Not sure why the Amber recorded louder, turn the volume down on the Amber file when comparing the two.

amber.mp3

timbre.mp3

To my ears, from my speakers, I liked the Amber recording better.  The Ambers seemed to have more overtones and the Timbres seemed somewhat muted, even adjusting volume between the two recordings.  No substitute for hearing it live.  Lots of places between the mic and my speakers for the actual sound to have been changed.  Nice playing by the way.

-Jim

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4 hours ago, Jim Bress said:

To my ears, from my speakers, I liked the Amber recording better.  The Ambers seemed to have more overtones and the Timbres seemed somewhat muted, even adjusting volume between the two recordings.  No substitute for hearing it live.  Lots of places between the mic and my speakers for the actual sound to have been changed.  Nice playing by the way.

-Jim

Thank you.  That was part of one of his grade 8 AMEB pieces.

I will do another recording of the Timbres in a fortnight after both the strings and player have had a chance to acclimatise.  I wonder if he was playing less forcibly since they sounded louder under the ear, although in the room they sounded equally loud from where I sat.

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  • 2 weeks later...

I met @Bohdan Warchal at the Tokyo music fair and he explained me his philosophy of violin sound in connection with making strings. Was very interesting to listen to him and hear him demonstrate what you can do with the new timbre strings. Their sound can be pretty well 'manipulated' for different sound colors. I will try them soon on one of my instruments.

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On 11/3/2018 at 11:08 PM, pjham said:

After two weeks:

He still likes the Timbre better than the Amber to play.

Timbre_2_weeks.mp3

If he likes the Timbers better that's pretty much all that matters.  This recording sounds much like the first Amber recording.  I'm sure he is noticing things under the ear that does not make it to my speakers.

Cheers,

Jim

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  • 3 weeks later...

I finally got around to trying out my trial set of Timbres. I'm embarassingly "stingy" about changing strings, and tend to keep a set on for as long as I can, so I'd been waiting for the strings on one of my better fiddles to go south...So I installed the Timbres on my Alessandro Gagliano and used the fiddle for a series of "L'Histoire du Soldat" performances last week. I like these strings very much, and continue to appreciate Mr. Warchal's approach to string making and the sort of sound profile/response he's going for. Just to be clear, I'm not in any way associated with Warchal and am not receiving anything in compensation for sharing my opinion.

I really fell for the Ambers when they came along, and found they reminded me of the Kaplan and Eudoxa gut core strings I used in my youth. As my violins tend to be on the dark/warm side, after a while I started to feel the Ambers might not be the best choice for my concert work and have been using the two types of Brilliants for most of my instruments the last year or two. (Still using Ambers on the Buchstetter, and the Guadagnini-model viola I made) I was crazy about the helical wound Amber E at first, but I found the normal gauge quite fragile, and gradually started to find I preferred the sound of the plain steel E's I'd been using before.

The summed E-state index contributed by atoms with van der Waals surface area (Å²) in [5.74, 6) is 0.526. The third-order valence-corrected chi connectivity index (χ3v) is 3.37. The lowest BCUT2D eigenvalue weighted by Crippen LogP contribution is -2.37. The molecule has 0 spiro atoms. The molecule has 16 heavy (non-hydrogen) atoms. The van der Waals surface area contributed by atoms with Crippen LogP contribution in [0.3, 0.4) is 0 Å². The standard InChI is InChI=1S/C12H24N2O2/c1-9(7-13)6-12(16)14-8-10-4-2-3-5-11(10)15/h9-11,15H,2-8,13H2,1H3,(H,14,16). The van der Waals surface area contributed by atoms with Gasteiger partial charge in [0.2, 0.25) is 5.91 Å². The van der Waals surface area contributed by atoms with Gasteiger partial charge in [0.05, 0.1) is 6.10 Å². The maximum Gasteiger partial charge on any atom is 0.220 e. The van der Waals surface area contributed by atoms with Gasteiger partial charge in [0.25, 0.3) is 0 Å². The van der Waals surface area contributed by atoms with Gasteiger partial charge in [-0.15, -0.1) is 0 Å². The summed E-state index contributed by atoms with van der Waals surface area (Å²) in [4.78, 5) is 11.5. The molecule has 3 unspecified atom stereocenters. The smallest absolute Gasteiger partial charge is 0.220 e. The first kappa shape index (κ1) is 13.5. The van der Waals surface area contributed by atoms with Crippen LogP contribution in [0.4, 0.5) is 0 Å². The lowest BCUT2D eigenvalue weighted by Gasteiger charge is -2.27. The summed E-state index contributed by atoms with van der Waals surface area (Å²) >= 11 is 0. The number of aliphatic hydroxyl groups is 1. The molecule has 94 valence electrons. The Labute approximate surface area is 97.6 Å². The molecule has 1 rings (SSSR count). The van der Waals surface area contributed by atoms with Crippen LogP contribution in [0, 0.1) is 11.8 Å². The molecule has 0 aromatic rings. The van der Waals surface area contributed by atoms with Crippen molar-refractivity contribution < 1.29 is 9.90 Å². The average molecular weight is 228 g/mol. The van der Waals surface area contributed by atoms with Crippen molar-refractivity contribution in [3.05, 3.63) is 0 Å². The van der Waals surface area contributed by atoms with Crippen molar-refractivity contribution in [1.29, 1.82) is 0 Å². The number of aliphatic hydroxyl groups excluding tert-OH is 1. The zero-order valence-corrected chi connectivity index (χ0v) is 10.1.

I find the new Timbres are deep and warm, like the Ambers, but with a stronger bright edge, a nice ringing brilliance. I would make the analogy of comparing Olives to Eudoxas. On my violin all four strings in the trial set work very well. They seem to be thicker gauge than Ambers, but don't feel too ropy or high tension under the fingers or the bow. They seemed to be stretched and "played-in" after 2 days, and the helical "stretch" E seems to be a thicker gauge and perhaps a slightly different composition from the Amber equivalent. It worked well for the Stravinsky where there are quite a few nasty open E-string chords. The tendency to whistle less was appreciated, and I found the sound more to my taste than the Amber E, clearer and more ringing, as opposed to the "fuzzier" almost gut-like sound I felt the Amber E was giving me. I'll keep using the Timbres on this fiddle for the near future. They seem to go together well. As to whether or not I'll put them on other violins I have, I'll see. I'm not particularly dissatisfied with what I'm using on those at the moment. 

For background, I've had this violin for over 15 years, and the strings I've used on it include: Dominants, Infeld Reds, Visions, Corelli Alliances, Eudoxas, Olives, Warchal Ambers, Brilliants and Brilliant Vintages. Before I started using the Warchal Ambers, my favourite set-up on it was an Alliance G, a silver Dominant D, Dominant or Infeld Red A, Corelli plain E. Last year I lent the violin to a young soloist for about a year, and when it came back, it was set-up with a combination of Infelds and Visions with a Kaplan E. When I took it out to play it the first time, I put it right back down because the violin felt and sounded so metallic and harsh. What did that little girl do to my Gagliano! Then I realized she had just put a fresh set of strings on before returning it, and of course, I had forgotten how much Thomastik strings need to "break-in" before they sound decent to my ears. Once broken-in they were fine and I used the fiddle like that for a few concerts over the last few months. I was glad when they started to get worn, though so I could get around to trying the Timbres.